I don’t know about you, but this particular instruction has always seemed like a threat to me. Like when parents tell their children to stop misbehaving or else they’ll have to go to bed early.
The word repent is most commonly associated with the cessation of something negative. We’re taught to turn away from our sinful natures and live lives of repentance. But what does that mean?
When I was studying child development – many, many moons ago – we were taught to phrase our instructions in a positive way. For example, rather than saying, “don’t run” we’d tell our kids to “walk please” as we made our way out to the play yard.
This verse is just like this. Repent means turn around. And in this context, it means something like "turn around, because the best thing ever is right behind you!"
Research shows that explaining to kids what they should do is much more effective than telling them what they shouldn’t do when it comes to modifying their behavior. And let’s face it; most of us are just big kids.
So let’s look at this verse through that filter. Rather than focusing our repentance on the things we shouldn’t do, what if we focused on the things we should do? Things turning around and loving our neighbor, turning around and being generous with the gifts we’ve been given, and turning around and seeking God’s kingdom instead of our own? That doesn’t sound like a threat so much as a challenge – you know, the fun kind.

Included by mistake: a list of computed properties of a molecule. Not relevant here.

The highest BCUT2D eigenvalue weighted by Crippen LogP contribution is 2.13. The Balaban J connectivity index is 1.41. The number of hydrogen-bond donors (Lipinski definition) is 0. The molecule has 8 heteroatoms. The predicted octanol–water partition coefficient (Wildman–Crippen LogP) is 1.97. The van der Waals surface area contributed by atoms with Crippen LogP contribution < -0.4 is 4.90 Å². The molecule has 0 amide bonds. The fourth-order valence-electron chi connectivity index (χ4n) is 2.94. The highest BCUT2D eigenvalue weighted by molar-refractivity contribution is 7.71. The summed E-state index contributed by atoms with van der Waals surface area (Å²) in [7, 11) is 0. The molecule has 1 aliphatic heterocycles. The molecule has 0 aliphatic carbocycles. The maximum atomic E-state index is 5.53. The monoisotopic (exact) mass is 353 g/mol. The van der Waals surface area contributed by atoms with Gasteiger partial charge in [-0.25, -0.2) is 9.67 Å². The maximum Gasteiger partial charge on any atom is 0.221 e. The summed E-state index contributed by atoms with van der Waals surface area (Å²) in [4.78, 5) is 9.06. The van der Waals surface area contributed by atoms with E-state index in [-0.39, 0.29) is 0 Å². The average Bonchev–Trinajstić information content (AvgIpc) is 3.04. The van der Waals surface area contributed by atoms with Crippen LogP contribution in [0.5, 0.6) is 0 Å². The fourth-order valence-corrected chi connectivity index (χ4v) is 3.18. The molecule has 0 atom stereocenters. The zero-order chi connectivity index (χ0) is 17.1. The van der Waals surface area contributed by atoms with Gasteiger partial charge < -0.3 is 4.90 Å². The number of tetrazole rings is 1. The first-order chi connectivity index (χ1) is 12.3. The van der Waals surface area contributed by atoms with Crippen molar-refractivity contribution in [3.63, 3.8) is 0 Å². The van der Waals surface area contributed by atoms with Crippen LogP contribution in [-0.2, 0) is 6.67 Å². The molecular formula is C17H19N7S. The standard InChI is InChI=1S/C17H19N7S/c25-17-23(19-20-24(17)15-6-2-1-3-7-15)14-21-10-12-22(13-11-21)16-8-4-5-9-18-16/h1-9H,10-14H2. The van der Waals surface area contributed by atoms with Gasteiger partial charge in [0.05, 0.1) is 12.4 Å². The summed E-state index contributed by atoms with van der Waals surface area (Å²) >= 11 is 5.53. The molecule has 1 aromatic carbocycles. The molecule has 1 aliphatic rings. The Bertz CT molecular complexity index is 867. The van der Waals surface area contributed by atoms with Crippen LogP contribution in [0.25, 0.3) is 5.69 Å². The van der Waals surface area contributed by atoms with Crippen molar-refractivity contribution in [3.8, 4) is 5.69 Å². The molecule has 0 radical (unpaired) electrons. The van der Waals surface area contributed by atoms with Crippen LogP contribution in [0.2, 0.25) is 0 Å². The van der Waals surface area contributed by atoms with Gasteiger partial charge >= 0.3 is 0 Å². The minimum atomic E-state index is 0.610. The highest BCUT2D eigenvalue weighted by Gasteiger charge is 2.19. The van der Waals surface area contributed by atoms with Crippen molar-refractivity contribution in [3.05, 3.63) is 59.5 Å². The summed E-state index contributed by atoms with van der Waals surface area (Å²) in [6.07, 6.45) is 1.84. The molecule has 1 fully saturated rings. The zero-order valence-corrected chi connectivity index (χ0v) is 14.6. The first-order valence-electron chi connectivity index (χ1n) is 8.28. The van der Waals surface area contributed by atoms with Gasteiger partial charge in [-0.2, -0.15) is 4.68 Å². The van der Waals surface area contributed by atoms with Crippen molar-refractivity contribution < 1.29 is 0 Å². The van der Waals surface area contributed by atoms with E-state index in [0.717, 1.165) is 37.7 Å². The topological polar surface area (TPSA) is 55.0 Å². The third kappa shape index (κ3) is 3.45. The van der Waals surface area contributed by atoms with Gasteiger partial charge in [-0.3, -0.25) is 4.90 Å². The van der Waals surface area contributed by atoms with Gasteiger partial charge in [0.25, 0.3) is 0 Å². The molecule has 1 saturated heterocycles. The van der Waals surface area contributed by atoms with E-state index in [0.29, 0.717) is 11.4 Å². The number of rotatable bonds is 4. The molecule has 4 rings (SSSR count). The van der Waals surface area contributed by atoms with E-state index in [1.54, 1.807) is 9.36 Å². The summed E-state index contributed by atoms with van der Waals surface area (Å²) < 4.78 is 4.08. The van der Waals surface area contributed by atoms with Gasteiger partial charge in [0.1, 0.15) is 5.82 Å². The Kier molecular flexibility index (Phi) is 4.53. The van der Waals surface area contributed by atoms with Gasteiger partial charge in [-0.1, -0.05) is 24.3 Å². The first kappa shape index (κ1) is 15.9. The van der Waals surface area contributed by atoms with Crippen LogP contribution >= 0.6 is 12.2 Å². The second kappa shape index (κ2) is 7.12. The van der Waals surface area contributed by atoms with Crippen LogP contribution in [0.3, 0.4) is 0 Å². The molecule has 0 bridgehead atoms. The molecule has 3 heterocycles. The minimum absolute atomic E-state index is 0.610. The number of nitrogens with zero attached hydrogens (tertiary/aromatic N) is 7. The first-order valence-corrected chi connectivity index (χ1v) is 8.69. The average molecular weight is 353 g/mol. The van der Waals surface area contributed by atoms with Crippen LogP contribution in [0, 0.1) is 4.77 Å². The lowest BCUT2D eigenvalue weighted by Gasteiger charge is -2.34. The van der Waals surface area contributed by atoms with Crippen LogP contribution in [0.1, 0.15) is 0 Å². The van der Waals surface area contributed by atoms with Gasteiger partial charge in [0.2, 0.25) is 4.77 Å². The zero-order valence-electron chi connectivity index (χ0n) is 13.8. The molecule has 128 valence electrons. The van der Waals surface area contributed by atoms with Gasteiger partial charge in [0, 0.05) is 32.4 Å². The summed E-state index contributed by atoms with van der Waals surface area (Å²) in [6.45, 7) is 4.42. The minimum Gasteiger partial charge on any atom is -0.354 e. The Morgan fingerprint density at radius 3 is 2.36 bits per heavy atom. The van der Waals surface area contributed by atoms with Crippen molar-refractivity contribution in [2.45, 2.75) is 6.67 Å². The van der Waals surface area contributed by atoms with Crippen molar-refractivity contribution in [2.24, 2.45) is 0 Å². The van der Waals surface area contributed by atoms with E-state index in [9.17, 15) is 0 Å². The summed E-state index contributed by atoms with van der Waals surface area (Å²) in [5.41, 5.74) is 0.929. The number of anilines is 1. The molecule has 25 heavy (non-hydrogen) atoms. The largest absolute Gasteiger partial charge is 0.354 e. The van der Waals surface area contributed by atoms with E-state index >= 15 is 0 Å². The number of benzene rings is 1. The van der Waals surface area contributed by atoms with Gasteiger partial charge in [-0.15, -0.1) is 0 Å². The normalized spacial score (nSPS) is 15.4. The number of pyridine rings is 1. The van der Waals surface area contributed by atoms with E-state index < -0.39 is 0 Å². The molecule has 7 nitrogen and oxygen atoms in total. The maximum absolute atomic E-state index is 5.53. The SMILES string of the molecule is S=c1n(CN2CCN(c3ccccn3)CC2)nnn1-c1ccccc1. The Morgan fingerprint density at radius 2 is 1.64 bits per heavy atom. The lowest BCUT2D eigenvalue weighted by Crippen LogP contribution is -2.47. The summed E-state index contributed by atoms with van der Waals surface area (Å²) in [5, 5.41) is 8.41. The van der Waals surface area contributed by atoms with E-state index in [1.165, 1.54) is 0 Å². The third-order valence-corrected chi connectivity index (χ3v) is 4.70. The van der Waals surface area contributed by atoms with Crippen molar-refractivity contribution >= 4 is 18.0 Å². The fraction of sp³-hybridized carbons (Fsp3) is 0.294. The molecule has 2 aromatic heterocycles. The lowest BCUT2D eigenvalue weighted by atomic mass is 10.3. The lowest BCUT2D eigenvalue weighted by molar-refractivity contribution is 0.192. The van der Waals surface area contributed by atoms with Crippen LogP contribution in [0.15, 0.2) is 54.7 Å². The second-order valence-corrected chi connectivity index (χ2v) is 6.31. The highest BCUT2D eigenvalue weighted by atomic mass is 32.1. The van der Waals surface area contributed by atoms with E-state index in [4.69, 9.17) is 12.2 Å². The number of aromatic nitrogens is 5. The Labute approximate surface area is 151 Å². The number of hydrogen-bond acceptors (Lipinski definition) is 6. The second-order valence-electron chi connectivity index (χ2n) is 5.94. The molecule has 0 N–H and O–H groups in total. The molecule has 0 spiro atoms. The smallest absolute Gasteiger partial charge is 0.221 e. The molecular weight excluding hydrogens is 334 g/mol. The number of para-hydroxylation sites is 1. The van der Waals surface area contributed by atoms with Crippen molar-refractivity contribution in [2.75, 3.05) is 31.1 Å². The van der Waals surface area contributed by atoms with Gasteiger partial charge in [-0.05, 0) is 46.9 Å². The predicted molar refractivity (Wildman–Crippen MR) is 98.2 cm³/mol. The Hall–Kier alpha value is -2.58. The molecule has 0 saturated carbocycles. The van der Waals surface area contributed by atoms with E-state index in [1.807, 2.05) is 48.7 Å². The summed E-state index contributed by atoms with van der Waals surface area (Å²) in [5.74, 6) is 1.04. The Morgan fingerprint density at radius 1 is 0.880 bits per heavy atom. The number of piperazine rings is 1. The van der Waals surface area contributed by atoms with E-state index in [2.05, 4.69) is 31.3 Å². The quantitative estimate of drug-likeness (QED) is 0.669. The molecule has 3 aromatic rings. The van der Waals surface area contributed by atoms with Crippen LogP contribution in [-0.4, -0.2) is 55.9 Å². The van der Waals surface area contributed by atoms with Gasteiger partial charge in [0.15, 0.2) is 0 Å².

Here’s your challenge for the week:
As you wade through your daily activities, think about the areas of your life in which your repentance could be focused.
For me, rather than stewing in anger when faced with a less-than-pleasant personality at work, I’m going to be thankful that I have a job I enjoy (most of the time) and will counteract the negativity by finding a way to make someone else’s day a little easier.